Agriculture
Growing Healthier Tomato Plants
Flush-Free Fertilizer
New Gene Fights Potato Blight
Amphibians
Poison Dart Frogs
Tree Frogs
Toads
Animals
Cacophony Acoustics
Roboroach and Company
Monkey Math
Behavior
Fish needs see-through head
A Recipe for Happiness
The Science Fair Circuit
Birds
Robins
Crows
Kiwis
Chemistry and Materials
Makeup Science
Mother-of-Pearl on Ice
A Diamond Polish for Ancient Tools
Computers
Earth from the inside out
A Classroom of the Mind
The Book of Life
Dinosaurs and Fossils
Hall of Dinos
Ferocious Growth Spurts
Fossil Forests
E Learning Jamaica
Results of GSAT are in schools this week
E Learning in Jamaica WIN PRIZES and try our Fun Animated Games
2014 GSAT Results for Jamaican Kids
Earth
The Pacific Ocean's Bald Spot
A Global Warming Flap
In Antarctica watch the heat (and your step)
Environment
Watching for Wildfires in Yellowstone
When Fungi and Algae Marry
Ready, unplug, drive
Finding the Past
Stone Age Sole Survivors
Stone Tablet May Solve Maya Mystery
Settling the Americas
Fish
Mahi-Mahi
Halibut
Great White Shark
Food and Nutrition
The Color of Health
Packing Fat
In Search of the Perfect French Fry
GSAT English Rules
Who vs. That vs. Which
Pronouns
Problems with Prepositions
GSAT Exam Preparation Jamaica
March 21-22, 2013: Over 43,000 students will take the GSAT Exam
GSAT Scholarship
GSAT Exam Preparation
GSAT Exams Jamaica Scholarships
Results of GSAT are in schools this week
42,000 students will sit for the GSAT Exam in two weeks
GSAT Scholarship
GSAT Mathematics
GSAT Mathematics Quiz, Teaching Math, teaching anxiety
Secrets of an Ancient Computer
Losing with Heads or Tails
Human Body
Sea Kids See Clearly Underwater
Flu Patrol
Kids now getting 'adult' disease
Invertebrates
Wasps
Scorpions
Hermit Crabs
Mammals
Lhasa Apsos
Narwhals
Dingoes
Parents
Children and Media
The Surprising Meaning and Benefits of Nursery Rhymes
Expert report highlights the importance to parents of reading to children!
Physics
Dreams of Floating in Space
Road Bumps
Project Music
Plants
Surprise Visitor
Springing forward
Flower family knows its roots
Reptiles
Pythons
Komodo Dragons
Boa Constrictors
Space and Astronomy
A Whole Lot of Nothing
Sounds of Titan
Return to Space
Technology and Engineering
Weaving with Light
A Satellite of Your Own
Sugar Power for Cell Phones
The Parts of Speech
Pronouns
What is a Preposition?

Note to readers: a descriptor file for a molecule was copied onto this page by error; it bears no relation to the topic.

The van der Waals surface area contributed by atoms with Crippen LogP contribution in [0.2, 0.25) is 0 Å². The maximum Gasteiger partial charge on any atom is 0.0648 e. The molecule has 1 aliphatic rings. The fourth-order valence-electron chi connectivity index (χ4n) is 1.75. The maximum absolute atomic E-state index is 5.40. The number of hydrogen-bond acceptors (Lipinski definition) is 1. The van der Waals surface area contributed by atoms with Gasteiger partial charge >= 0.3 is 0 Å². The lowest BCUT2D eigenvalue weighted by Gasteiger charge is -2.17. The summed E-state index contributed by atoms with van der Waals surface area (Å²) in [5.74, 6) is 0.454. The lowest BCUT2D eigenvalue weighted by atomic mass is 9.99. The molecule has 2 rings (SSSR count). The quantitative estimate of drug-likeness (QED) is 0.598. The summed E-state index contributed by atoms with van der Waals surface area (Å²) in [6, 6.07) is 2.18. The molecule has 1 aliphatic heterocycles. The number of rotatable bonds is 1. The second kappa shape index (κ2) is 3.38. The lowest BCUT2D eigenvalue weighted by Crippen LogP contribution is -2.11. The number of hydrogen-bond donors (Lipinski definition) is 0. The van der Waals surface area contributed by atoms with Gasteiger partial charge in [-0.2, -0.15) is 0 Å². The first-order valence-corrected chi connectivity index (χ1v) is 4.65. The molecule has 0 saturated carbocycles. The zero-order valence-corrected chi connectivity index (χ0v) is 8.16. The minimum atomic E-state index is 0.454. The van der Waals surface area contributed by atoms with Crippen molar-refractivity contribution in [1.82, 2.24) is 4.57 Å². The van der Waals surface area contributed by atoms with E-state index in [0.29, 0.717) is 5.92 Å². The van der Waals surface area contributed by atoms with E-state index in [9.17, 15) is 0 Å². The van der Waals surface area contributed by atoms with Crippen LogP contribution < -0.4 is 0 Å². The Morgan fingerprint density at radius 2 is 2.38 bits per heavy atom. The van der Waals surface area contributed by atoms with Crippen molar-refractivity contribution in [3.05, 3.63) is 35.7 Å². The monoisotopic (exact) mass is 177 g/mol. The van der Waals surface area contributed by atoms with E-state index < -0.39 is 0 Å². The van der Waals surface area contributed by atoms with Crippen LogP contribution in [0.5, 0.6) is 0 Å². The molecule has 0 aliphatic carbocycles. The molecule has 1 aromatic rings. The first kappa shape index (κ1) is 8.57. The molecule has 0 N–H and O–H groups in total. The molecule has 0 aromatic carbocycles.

Adjectives and Adverbs
Transportation
Troubles with Hubble
Robots on a Rocky Road
Ready, unplug, drive
Weather
The solar system's biggest junkyard
Either Martians or Mars has gas
Warmest Year on Record
Add your Article

Echoes of a Stretched Egg

You are what you eat, a familiar saying goes. When it comes to eggs, though, you don't even have to eat them to resemble one. Sound waves bounce off people as if each person were an enormous, stretched-out chicken egg, scientists reported recently at a meeting of the Acoustical Society of America. The discovery could help designers build better concert halls or other buildings where sound is important. The shape of an object determines which way sound bounces off of it. Two years ago, a pair of researchers from France discovered that they could use sound to determine the shape of an object as it moves around in a tank of water. This finding suggested the possibility of using sound as a way to identify and count different species of fish in the ocean automatically. Fish can be hard to handle, however, so the researchers chose to work first with people. In one experiment, people walked around inside a hard-walled room, while the scientists used microphones to record echoes of sounds produced by speakers. Participants ranged in age from 3 to 55 years. Analyses of the results showed that each person reflected sound in the same way as would an egg of his or her size. From the viewpoint of sound waves, most of us would have shapes that are somewhat taller and thinner than an average egg. Now, would you like your sounds scrambled, boiled, or fried?E. Sohn

Echoes of a Stretched Egg
Echoes of a Stretched Egg








Designed and Powered by HBJamaica.com™